In contract negotiations, where the interests of the parties are inherently conflicting, establishing a “fairness” that everyone can trust is not an easy task. If a law can be perceived as fair, it is because it is enacted by a parliament that embodies democracy. How can a platform run by a for-profit company called MNTSQ make you believe in contract fairness? The approach I believe is:
Even with a single NDA, different people have different preferences (which is why contract negotiations are taking place). In such a situation, it is very difficult to convince people by suddenly saying, “Use what I made!”
I believe that in order to overcome this hurdle, the contract must be of the highest quality, and that quality must be communicated at a glance. The best way to do this is for the legal department to be backed by a 100% trusted brand.
For example, if the legal department asks for advice (paying a lot of money lol), a law firm that is said to be first-rate among them, creates it by hand, and if it embodies that quality, it will be a corporate practice. But I think that you can use it with peace of mind and positively.
MNTSQ has a capital and business alliance with Nagashima Ohno & Tsunematsu, one of Japan’s “Big Four Law Firms.” That’s why we publish their contracting best practices exclusively on our platform, MNTSQ.
MNTSQ publishes an NDA that asks top law firms, which are trusted in the industry, to make it, so if it is that far, we can expect users to use it voluntarily. increase.
(2) A system in which the contract is naturally used by the company that becomes the trading hub
Even if there is a socially trusted “best contract”, in order for it to become a common foundation of society, it is necessary to have a mechanism for actually using that contract.
And it would have to be used by a large company that would be a trading hub. Some of MNTSQ’s demonstration test partners and companies that have already introduced it are listed here, but it is used by companies such as Toyota and Komatsu, which are truly the top hubs in the industry.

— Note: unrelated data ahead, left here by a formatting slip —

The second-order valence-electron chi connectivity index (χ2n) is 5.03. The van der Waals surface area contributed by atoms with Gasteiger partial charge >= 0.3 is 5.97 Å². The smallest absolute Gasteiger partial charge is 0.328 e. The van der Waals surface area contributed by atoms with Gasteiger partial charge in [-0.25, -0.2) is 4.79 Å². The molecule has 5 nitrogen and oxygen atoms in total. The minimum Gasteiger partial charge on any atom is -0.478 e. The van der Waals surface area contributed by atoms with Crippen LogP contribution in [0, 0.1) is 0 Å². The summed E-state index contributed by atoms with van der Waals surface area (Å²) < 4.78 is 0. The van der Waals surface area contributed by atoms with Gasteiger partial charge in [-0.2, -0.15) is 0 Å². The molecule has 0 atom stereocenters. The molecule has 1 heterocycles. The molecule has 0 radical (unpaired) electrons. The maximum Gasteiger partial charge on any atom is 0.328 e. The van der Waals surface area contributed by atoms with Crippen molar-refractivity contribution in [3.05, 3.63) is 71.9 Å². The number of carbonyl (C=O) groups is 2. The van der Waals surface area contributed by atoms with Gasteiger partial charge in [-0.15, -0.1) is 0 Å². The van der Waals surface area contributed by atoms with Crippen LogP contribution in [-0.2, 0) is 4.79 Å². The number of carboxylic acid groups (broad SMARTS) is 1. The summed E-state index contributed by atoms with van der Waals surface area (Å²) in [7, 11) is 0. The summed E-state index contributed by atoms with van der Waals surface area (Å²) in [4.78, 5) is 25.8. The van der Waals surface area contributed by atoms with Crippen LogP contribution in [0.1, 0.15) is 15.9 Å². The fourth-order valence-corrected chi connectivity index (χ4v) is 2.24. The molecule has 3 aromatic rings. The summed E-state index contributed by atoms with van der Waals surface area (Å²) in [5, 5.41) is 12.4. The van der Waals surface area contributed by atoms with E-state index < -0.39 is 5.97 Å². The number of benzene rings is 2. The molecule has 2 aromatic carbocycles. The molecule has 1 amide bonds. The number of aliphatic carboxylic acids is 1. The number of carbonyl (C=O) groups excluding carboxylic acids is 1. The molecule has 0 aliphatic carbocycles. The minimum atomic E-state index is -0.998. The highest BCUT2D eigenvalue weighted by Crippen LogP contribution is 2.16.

However, there is a real difficulty here. It’s actually quite difficult for such a large company to make a formal decision to “use this contract!” For example, I think that the approach of “wouldn’t it be nice to agree on an NDA for a specific format in advance” is actually quite a high hurdle. This is because some transactions also require room for individual corrections.
For this reason, it is important to come up with ideas and systems that allow each user of a large company to naturally use the “best contract” as they use the product. MNTSQ provides a “contract dictionary” (a database of contract knowledge), and we propose operations that use MNTSQ when the legal department “searches for contracts, thinks about contracts” every day. Among them, we have prepared a mechanism that naturally uses the MNTSQ template.
(3) that the fairness of the contract is supported by data;
From here on out, it’s a bit of a future story. The essence of what we’ve talked about so far is that “in fact, each person in charge of contract negotiations has a different way of thinking about ‘what is fair’, and negotiations are occurring to fill those differences.” did.
Now, can this question of “what is fair” be solved not only by socially trusted entities (top-law firms in the case of MNTSQ), but also by “data”?
For example, you can’t show a party who is arguing that “This clause is normal in NDAs!” Uka
Of course, I don’t think this will solve everything. The “90%” is not always correct, and in light of the nature of the deal the parties are negotiating, it may be fair to take the “10%” instead. However, as expected, the side that is trying to adopt the “10%” may reconsider their position (= negotiations will disappear), and even if not You will be responsible for properly explaining “Is % more fair?”
In fact, I think the legal world has been one of the fields farthest from such a quantitative way of thinking. However, I believe that the concept of “fairness” cannot be separated from “what is normal”, and statistical data show that “normality”.
And with the advent of natural language processing technology (a type of so-called “AI” technology), the terms of a contract should not be “something that cannot be understood unless an expert reads it from top to bottom”, but rather “data that can be statistically processed”. ” (classification and labeling).
MNTSQ is also a company that utilizes natural language processing technology to realize the digitization of contracts. In a world where contract fairness is digitized, not only will some NDA negotiations disappear, but it will also become more difficult for the socially powerful to take advantage of the ignorance of the weak and impose unfair terms.
Could you imagine a society where contract negotiations, not just NDAs, are overwhelmingly speeded up and only fair products are distributed?
I am launching a company called MNTSQ because I want to build a platform that inherits the “best practices of contracts” of top law firms. We hope that through MNTSQ, the cost for everyone to obtain a “fair contract” will be minimized, and that fair contracts will naturally circulate in society.